(Also, I feel like I should point out that thalidomide is a very important medicine which is only really bad if you give it to pregnant women, which means that you could give it to well over 95% of the population and not have many big problems).

Covid might also have delayed unknown side effects, so by the exact same logic delaying them could do a lot of damage.

They were developed very quickly--I believe the first ones in January of 2020. They were approved "quickly" in the sense that a new medicine getting approved in less than a year would be unheard of in normal situations. They were not approved quickly in the sense that quickly by FDA standards is still glacially slow by any reasonable person standards. Also, the testing process was delayed--they were allowed to do phase 2 and phase 3 trials at the same time, IIRC, but those trials took a lot of time because most people weren't getting covid in the course of a month and you need a lot of people in the control group to get COVID in order to have enough data. This could have been worked around with challenge trials, which people even volunteered for, but we can't have that. People might get hurt!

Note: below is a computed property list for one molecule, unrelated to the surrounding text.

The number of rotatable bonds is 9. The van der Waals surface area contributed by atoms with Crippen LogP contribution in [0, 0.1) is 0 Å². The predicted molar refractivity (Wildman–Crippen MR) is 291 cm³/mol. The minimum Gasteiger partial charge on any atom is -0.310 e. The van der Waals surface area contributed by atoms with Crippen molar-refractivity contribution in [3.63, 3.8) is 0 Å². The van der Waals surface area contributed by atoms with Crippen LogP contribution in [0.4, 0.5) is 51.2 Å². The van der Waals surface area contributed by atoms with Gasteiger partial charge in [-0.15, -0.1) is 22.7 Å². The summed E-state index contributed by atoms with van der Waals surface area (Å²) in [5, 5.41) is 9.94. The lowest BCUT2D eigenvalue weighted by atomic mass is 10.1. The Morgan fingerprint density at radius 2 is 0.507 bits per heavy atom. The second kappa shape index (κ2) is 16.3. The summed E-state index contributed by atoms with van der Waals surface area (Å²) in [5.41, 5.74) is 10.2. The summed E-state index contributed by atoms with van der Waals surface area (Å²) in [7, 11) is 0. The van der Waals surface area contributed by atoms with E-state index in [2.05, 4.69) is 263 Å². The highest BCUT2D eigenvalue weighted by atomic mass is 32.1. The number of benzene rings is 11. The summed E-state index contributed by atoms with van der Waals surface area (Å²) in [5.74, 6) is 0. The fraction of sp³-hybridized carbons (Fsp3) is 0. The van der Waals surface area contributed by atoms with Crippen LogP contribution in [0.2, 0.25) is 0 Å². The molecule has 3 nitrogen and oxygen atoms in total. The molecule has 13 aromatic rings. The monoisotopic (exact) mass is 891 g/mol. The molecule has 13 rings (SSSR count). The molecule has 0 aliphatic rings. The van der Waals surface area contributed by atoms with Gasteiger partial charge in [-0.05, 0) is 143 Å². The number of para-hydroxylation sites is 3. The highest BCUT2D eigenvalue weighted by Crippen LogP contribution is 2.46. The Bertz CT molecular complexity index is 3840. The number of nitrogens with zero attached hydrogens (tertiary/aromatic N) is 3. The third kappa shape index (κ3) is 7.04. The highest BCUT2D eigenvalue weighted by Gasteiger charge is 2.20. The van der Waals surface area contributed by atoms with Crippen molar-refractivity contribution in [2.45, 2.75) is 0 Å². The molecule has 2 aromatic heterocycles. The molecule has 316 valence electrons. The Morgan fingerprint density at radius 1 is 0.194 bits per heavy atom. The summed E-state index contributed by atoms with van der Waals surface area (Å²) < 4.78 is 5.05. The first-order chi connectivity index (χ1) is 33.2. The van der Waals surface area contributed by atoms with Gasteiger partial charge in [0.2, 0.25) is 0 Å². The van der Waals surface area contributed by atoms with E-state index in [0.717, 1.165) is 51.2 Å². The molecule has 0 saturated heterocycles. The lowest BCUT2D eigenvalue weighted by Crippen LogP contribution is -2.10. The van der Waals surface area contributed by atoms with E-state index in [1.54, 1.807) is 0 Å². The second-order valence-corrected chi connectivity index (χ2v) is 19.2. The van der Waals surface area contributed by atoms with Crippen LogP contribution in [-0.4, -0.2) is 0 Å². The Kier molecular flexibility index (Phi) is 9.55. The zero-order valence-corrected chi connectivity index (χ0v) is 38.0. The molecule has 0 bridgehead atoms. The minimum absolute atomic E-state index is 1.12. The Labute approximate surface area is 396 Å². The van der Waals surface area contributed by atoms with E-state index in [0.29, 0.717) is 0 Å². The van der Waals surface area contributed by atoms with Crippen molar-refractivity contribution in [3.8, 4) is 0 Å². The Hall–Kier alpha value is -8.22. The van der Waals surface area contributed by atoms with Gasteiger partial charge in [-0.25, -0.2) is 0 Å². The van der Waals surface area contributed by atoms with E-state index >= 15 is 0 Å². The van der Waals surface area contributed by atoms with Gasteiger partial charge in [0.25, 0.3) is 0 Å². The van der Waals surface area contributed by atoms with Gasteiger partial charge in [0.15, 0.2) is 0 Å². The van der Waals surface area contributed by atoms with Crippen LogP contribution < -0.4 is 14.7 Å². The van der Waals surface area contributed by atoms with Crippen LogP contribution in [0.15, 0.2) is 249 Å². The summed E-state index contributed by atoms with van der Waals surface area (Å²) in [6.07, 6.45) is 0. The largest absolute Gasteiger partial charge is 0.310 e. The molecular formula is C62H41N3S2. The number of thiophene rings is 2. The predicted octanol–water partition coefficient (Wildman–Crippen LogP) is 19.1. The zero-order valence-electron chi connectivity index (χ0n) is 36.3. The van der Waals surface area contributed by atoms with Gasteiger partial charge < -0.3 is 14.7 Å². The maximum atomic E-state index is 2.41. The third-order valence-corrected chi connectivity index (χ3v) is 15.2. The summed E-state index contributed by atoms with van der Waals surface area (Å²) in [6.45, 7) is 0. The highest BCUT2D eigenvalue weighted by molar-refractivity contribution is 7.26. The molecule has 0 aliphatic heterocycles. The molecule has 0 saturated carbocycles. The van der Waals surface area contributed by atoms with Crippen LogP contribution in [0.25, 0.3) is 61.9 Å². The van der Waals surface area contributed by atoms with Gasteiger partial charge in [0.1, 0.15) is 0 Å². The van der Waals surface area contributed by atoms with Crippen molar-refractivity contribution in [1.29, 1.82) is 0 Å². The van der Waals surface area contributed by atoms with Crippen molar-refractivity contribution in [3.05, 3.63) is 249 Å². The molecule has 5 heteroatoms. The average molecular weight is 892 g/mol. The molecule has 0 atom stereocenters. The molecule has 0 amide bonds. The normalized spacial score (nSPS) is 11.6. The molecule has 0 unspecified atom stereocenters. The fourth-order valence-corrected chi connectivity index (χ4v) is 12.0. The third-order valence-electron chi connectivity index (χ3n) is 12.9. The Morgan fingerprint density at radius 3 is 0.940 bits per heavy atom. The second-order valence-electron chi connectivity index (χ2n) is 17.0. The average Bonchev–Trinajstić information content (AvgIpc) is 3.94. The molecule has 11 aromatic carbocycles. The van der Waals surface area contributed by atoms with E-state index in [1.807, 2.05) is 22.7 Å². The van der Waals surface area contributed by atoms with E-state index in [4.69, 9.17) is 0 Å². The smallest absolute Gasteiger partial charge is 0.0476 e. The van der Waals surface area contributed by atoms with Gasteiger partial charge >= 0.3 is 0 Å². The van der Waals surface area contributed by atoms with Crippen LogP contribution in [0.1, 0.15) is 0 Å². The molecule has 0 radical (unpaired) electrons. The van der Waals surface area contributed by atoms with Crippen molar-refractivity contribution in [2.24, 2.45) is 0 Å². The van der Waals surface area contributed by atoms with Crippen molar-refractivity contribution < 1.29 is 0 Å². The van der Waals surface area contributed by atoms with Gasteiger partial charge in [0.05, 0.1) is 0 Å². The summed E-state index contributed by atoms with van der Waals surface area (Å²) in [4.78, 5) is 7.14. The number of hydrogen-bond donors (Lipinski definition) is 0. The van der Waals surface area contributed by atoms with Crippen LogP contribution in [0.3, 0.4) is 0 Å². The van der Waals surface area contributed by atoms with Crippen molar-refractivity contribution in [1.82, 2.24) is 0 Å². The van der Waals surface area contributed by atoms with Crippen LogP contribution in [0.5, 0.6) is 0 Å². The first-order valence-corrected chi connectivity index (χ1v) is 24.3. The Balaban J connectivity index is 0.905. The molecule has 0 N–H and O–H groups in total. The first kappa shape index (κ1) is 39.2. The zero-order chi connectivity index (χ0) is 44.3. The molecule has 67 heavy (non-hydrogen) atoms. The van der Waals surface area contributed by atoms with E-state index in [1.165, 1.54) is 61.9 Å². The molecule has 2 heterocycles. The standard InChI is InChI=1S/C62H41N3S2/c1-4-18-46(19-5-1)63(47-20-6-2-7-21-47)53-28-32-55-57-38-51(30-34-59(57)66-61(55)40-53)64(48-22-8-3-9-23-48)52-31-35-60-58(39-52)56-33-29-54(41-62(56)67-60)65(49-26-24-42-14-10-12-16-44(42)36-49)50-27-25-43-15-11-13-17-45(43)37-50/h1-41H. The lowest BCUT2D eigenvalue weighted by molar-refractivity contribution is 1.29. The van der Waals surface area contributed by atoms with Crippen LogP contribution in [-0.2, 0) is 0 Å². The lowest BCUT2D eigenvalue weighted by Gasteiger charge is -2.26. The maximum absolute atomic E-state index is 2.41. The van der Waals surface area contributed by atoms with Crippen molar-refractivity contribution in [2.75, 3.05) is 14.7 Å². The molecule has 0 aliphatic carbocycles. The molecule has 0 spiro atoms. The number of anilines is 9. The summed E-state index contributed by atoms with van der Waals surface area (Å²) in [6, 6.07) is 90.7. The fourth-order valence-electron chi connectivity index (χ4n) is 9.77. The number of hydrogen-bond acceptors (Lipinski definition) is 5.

Edit: Since I'm being sarcastic, I should say that manufacturing might have slowed down the process of getting vaccines out anyway. But even with a small number of doses you could prevent a lot of deaths by vaccinating old people and other at-risk groups, which is what we did, so I would guess challenge trials still end up saving lives on net.

It is possible for metrics to hide important factors. For example, there could be an increase in inequality, which means that most people are worse off while a few people are much better off. This seems to be the opposite of what has actually happened, though. One that seems more likely to me is an increase in prices swallowing more income, so people are worse off. Given what I've heard about housing costs, it rings true, although I can't seem to easily find great data. The US could easily be in a similar position, but being wealthier to begin with masks it.